The general rule is that you don’t need to take any distribution until the April 1 after you reach age 70 ½. For most people, it’s best to take their mandatory 401(k) distribution in the year that they turn 70 ½ rather than waiting another six months. If you wait, you will likely need to take to distributions the following year which could put you in another tax bracket. Let’s look at an example.
John turns age 70 ½ in August 2016. He decides to wait until April 1, 2016 when he must take his first mandatory 401(k) distribution. So on April 1, 2017 he takes the mandatory distribution from his 401(k) account. However, he will need to take his 2nd year’s distribution by December 31 of 2017. It would have likely been better for him to take his first distribution in 2016 rather than having two mandatory 301K distributions in 2017 (oops, we mean 401k).
I think of distributions from a 401(k) plan as being bracketed by two ages. If you take distributions prior to age 59 ½, you pay a penalty. If you don’t take distributions by April 1 after you attain age 70 ½, you pay a penalty. So between the ages of 59 ½ and 70 ½ you
have choice to do whatever you want. Here the exceptions to those two age brackets.
If you work for a company and participate the 401(k) plan but you separate from service (i.e. quit or get fired) as early as age 55, you may take 401(k) distributions without penalty.
If it age 70 ½ in six months you are still working for the company and you do not own 5% or more of the shares of the company, you can defer distributions until you actually retire without penalty.
Here are additional valid reasons for which IRS permits a penalty free 401k distribution:
|The distribution will
NOT be subject to the 10% additional early distribution tax in the
IRA, SEP, SIMPLE IRA*
Internal Revenue Code
|after participant/IRA owner reaches age 59½||yes||yes||72(t)(2)(A)(i)|
|permissive withdrawals from a plan with auto
|yes||yes for SIMPLE IRAs and SARSEPs||414(w)(1)(B)|
|corrective distributions (and associated
earnings) of excess contributions, excess aggregate contributions and
excess deferrals, made timely
|after death of the participant/IRA owner||yes||yes||72(t)(2)(A)(ii)|
|total and permanent disability of the participant/IRA
|to an alternate payee under a Qualified Domestic
|qualified higher education expenses||no||yes||72(t)(2)(E)|
|series of substantially equal payments||yes||yes||72(t)(2)(A)(iv)|
|dividend pass through from an ESOP||yes||n/a||72(t)(2)(A)(vi)|
|qualified first-time homebuyers, up to $10,000||no||yes||72(t)(2)(F)|
|because of an IRS levy of the plan||yes||yes||72(t)(2)(A)(vii)|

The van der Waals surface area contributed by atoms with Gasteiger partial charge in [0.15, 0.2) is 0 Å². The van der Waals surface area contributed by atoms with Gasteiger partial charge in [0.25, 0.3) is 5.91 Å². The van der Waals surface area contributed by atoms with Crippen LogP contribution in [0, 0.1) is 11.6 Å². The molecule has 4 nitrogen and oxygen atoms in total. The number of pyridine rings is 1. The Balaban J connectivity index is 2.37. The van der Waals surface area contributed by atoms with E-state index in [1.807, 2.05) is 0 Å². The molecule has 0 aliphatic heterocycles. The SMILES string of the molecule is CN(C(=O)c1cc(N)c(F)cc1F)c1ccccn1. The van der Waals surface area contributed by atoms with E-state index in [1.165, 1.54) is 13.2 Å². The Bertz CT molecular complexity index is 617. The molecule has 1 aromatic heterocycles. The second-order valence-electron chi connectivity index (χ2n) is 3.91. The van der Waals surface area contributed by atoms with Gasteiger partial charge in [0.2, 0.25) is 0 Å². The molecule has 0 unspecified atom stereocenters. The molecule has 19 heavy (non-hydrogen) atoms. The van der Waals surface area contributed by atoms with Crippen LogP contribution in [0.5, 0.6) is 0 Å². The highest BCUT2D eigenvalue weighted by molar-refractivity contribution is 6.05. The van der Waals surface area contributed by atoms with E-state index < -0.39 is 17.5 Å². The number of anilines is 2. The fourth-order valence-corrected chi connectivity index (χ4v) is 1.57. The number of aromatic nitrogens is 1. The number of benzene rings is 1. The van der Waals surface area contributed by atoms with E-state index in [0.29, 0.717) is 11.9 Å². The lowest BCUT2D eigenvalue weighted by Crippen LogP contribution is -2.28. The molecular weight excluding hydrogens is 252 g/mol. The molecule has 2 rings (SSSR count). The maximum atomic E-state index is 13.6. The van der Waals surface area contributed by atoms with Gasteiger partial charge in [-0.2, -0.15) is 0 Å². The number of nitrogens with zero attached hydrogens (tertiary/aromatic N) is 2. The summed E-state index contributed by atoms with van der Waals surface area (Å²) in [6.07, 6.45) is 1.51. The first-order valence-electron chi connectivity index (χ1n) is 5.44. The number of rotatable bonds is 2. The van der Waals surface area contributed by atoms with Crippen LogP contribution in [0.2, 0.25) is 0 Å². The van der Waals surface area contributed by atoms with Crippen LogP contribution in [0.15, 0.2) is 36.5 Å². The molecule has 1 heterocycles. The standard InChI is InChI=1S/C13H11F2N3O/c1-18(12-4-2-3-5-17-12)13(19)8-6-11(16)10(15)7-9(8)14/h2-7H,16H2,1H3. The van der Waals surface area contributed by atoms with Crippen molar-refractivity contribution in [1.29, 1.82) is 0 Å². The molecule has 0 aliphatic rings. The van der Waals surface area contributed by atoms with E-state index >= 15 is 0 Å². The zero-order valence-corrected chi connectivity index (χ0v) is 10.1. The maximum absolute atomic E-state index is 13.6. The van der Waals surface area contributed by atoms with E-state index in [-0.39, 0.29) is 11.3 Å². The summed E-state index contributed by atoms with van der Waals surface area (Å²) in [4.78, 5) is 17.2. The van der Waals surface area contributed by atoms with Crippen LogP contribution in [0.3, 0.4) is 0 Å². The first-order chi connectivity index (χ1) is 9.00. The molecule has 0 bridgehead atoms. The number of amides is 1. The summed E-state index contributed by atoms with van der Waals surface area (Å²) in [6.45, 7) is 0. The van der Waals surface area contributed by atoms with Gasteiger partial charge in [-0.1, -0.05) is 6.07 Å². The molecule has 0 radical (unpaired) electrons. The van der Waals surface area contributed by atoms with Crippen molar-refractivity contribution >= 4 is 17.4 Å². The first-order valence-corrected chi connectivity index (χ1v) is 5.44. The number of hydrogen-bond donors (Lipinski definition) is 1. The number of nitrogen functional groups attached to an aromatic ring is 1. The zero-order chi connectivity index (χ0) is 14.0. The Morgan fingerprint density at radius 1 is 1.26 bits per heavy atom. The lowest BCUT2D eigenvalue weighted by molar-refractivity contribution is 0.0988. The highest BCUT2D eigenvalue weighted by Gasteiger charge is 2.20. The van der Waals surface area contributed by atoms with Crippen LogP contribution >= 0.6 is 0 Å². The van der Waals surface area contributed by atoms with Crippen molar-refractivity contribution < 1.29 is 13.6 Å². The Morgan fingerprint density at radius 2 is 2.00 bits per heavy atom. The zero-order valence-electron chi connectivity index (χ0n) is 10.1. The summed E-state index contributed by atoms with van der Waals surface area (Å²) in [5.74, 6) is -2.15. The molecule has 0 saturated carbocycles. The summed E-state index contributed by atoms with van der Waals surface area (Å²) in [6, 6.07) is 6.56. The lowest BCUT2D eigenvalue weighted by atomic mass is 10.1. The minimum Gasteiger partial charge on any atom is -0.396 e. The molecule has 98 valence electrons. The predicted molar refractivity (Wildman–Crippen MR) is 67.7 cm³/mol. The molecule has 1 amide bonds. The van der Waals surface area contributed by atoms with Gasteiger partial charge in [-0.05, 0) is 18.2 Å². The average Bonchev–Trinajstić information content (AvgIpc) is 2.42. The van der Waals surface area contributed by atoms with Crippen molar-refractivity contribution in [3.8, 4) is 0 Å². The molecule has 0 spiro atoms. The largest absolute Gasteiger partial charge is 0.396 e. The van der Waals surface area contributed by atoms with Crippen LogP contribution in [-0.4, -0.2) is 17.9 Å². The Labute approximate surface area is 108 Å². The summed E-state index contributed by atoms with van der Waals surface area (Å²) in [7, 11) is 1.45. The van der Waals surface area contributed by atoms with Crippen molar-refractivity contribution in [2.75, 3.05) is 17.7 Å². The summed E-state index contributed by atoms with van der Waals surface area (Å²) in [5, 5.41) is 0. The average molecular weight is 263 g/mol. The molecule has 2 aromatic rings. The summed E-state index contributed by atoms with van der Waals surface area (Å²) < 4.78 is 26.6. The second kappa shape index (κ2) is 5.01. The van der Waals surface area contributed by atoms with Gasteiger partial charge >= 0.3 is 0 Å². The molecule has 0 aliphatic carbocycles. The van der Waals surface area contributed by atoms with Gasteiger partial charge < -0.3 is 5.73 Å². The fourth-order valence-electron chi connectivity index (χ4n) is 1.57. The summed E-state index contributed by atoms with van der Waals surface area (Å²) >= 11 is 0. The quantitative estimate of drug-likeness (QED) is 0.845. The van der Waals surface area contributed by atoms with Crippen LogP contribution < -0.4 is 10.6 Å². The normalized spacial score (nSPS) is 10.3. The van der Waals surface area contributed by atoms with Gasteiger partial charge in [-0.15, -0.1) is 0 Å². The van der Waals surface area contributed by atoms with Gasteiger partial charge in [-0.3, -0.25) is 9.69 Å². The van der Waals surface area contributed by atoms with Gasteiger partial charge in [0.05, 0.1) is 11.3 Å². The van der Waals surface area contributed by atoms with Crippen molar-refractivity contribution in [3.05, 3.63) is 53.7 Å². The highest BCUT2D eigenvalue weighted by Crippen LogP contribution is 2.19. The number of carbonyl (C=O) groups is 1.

|amount of unreimbursed medical expenses (>7.5%
AGI; after 2012, 10% if under age 65)
|health insurance premiums paid while unemployed||no||yes||72(t)(2)(D)|
|certain distributions to qualified military
reservists called to active duty
|Returned IRA Contributions|
|if withdrawn by extended due date of return||n/a||yes||408(d)(4)|
|earnings on these returned contributions||n/a||no||408(d)(4)|
|in-plan Roth rollovers or eligible distributions
contributed to another retirement plan or IRA within 60 days
|yes||yes||402(c), 402A(d)(3), 403(a)(4), 403(b)(8),
|Separation from Service|
|the employee separates from service during
or after the year the employee reaches age 55 (age 50 for public safety
employees of a state, or political subdivision of a state, in a governmental
defined benefit plan)**
301k Mandatory Distribution vs Company Plan Rules
Some people are confused by the issue of IRS rules versus rules of your company plan. Your company plan may be more restrictive than what IRS allows. And your company has every right to have terms of the 401(k) which are more restrictive the law allows. The company however cannot be more liberal than the rules from IRS.
For example, the plan’s terms may allow you to wait until the year you actually retire to take your first RMD (unless you are a 5% owner). Alternatively, a plan may require you to begin receiving distributions by April 1 of the year after you reach age 70½, even if you have not retired. So be sure you actually read your plan document before assuming that IRS rules apply.
Got a questions we have not answered about your mandatory 301k distributions (oops, we mean 401k)? Just leave it in the comment area below and our editors will provide a reply.
(For those who understand the issues of search engine optimization, you will understand why we have used the mistaken term 301k a few times in this post).